It is normal for newly erupted front teeth to appear saw-shaped on the edge. It will be naturally grinded and smoothened after a period of time.
Photograph of lower incisors appearing saw-shaped on the biting surface.

This is a transitional period called the "Ugly Duckling" stage Usually, when the upper canines on both sides erupt, the front teeth will straighten and the gap will close up.
Photograph of two upper incisors flaring out with a gap in between.

Commonly, the deciduous tooth will become loose by itself. The tongue will push the permanent front tooth forward into position. Gradually, the deciduous tooth will exfoliate by itself. The permanent tooth will align itself into normal position. Therefore, it usually do not need to remove the deciduous tooth in this kind of situation.
Photograph of lower permanent incisors erupted behind the deciduous incisors.

Since permanent teeth are bigger than deciduous teeth, and jawbones are not yet completely developed in children, the newly erupted permanent teeth may not have enough room to align properly and they look crowded. However, we usually cannot determine whether the permanent teeth will have a good alignment until all the deciduous teeth are exfoliated and replaced by permanent teeth. If you have any queries, please ask your dentist for further advice.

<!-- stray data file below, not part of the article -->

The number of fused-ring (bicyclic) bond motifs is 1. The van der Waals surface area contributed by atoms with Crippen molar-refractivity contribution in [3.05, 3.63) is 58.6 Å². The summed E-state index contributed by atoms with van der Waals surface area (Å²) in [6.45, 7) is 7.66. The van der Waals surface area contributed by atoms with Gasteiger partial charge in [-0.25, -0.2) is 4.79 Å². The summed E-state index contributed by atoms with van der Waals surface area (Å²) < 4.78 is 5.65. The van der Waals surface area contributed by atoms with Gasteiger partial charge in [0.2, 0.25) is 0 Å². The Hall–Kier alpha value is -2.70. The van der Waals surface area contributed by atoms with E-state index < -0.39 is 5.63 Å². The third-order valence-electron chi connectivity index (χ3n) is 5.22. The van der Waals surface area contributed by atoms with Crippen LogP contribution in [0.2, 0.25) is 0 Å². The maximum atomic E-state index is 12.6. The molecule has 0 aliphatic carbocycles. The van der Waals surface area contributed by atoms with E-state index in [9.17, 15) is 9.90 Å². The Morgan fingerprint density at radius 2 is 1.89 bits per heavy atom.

Photograph of lower incisors that are not well aligned.

Generally speaking, we cannot be sure whether the tooth alignment is irregular or not until all the permanent teeth have replaced the deciduous teeth and the development of jawbones have stabilized. Then, we could decide whether an orthodontic treatment is needed.

You don't need to worry since the timing of tooth transition varies between different individuals. If you have any queries regarding tooth transition, you may consult your dentist.

Related topics:
Queries on Tooth Transition (PDF Leaflet)
Two sets of teeth in a lifetime (PDF Leaflet)

Last revision date: 18 January 2012